RRC Polytech launches ‘Quick Train’ microcredential programs
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Trevor Nott uses a “ground up” approach.
Meaning, he’s hiring technicians with the expectation they’ll need to be trained from the ground up on electric vehicle repairs.
“These vehicles… are basically computers on wheels,” said Nott, the founder of Nott Autocorp.
The dealership has sold Teslas and other electric vehicles since 2013. Ten years later, it’s still difficult to find technicians, Nott said.
He’s applauding a new microcredential Red River College Polytechnic launched — a 70-hour course on electric vehicle technology, one of six free microcredentials the post-secondary announced Wednesday.
The microcredentials, which are funded in tandem with those of 13 other Canadian post-secondaries, focus on sustainability. They’re called Quick Train courses.
“The EV (electric vehicle) market is certainly not going to shrink,” Nott said. “Everything is mandated towards that growth.”
Canada has a goal of hitting net-zero emissions by 2050. The feds will require electric vehicle sales to consume at least 20 per cent of new vehicle sales by 2026, and 100 per cent by 2035.
Nott Autocorp is regularly hiring, Nott said.
“There’s always a demand for technicians,” he said. “Especially if they have some EV experience or training, they can become invaluable.”
The knowledge to work on Teslas and other electric vehicles is ever evolving. It requires ongoing training at the dealership, Nott said.
The world of sustainability and technology is changing “so quickly” — hence the need for microcredentials, said Christine Watson, Red River College Polytechnic’s vice-president academic.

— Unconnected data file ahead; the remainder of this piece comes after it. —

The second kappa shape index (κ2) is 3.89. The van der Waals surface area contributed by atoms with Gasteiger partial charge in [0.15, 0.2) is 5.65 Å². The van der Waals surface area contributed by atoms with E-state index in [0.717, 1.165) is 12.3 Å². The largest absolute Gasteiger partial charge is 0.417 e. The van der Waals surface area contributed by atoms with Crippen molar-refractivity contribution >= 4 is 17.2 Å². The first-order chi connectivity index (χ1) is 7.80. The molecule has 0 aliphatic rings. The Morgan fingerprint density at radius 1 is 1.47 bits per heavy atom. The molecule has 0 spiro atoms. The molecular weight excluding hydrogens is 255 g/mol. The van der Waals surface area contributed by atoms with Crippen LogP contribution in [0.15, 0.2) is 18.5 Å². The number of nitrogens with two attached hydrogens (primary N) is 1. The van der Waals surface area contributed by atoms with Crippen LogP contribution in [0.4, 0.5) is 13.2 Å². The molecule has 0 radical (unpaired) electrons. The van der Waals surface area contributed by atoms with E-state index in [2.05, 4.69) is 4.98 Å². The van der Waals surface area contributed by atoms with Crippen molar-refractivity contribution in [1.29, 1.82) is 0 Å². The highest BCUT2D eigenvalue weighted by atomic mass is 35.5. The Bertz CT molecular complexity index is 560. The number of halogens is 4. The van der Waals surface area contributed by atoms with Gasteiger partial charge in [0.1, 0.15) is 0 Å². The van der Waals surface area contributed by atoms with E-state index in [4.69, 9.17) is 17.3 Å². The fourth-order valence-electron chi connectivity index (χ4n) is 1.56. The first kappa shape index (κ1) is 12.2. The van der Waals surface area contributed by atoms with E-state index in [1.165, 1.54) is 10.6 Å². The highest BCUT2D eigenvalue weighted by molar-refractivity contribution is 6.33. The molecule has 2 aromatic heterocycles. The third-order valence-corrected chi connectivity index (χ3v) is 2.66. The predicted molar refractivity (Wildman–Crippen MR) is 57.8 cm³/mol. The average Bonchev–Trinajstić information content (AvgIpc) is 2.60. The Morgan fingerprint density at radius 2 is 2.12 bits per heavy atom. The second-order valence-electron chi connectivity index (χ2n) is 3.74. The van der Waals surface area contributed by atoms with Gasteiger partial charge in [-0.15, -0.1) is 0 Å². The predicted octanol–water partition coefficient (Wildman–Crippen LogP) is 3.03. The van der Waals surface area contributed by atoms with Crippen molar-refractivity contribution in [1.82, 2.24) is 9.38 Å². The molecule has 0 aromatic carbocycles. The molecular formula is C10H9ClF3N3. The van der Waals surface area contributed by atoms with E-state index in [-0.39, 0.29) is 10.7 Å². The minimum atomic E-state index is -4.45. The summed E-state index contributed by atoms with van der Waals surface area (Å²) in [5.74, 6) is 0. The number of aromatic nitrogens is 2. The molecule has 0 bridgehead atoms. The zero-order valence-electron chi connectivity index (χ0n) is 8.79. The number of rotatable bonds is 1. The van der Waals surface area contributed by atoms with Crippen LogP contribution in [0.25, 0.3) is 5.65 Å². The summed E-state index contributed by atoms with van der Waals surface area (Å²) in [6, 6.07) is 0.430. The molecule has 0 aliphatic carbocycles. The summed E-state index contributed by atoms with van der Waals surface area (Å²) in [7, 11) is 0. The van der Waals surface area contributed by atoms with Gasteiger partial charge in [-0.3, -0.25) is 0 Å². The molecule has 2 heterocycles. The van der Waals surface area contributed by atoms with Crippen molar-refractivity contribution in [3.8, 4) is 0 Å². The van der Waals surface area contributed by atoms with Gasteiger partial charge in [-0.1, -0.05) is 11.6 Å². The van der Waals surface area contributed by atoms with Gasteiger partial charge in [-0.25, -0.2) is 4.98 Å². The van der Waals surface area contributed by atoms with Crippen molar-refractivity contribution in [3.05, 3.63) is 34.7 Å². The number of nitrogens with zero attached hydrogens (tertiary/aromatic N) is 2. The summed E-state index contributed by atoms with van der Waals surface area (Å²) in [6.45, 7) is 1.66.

The Manitoba institute joined a coalition of schools focusing on Canada’s transition to a low-carbon economy roughly two years ago.
The group of 14, called the Canadian Colleges for a Resilient Recovery, announced $46.5 million in funding from Ottawa for microcredential programs.
Red River College Polytechnic is launching three microcredentials on environmental technology and three on social innovation, which involves relationship building with Indigenous groups.
Courses range from 25 to 70 hours, online to in-person, and weekday to evening sessions.
“We needed, as post-secondary institutions, a way to get training to the people that need it and the employers that need it in a really flexible format,” Watson said.
Around 170 Canadians have filled the six courses, though more sections will open in the coming months, said Emily Doer, Red River College Polytechnic’s communications manager.
The school’s microcredentials are open to all Canadians who meet course requirements. Similarly, Manitobans can enrol in the 28 microcredential courses Canada’s other participating post-secondaries are offering.
Nova Scotia Community College is touting a housing construction fundamentals program; the British Columbia Institute of Technology will teach drone essentials for a green economy.
The coalition, led by Mohawk College in Hamilton, Ont., will add courses throughout the year.
“As Canada strives to meet its 2050 net-zero emissions target, there will be significant demand for professionals skilled in green building design, construction and deep-carbon retrofits,” Thomas Mueller, the Canada Green Building Council’s CEO, stated in a news release.
Jobs in Canada’s green buildings sector are forecasted to grow to 1.5 million by 2030, the council estimates.
The Manitoba Labour Market Outlook highlights the transportation and warehousing industry as the fastest growing — at 21 per cent — from 2021 through 2025.
The document projects 2,300 job openings for automotive service technicians and mechanics during the four-year span. It labels the forestry, fishing, mining, quarrying, oil and gas sector the second fastest growing, at 18 per cent.
“We know that… the green economy or sustainability is only going to get more popular through economic growth (and) social development,” RRC Polytech’s Watson said.
A list of microcredentials is available at quicktraincanada.ca.
Gabby is a big fan of people, writing and learning. She graduated from Red River College’s Creative Communications program in the spring of 2020.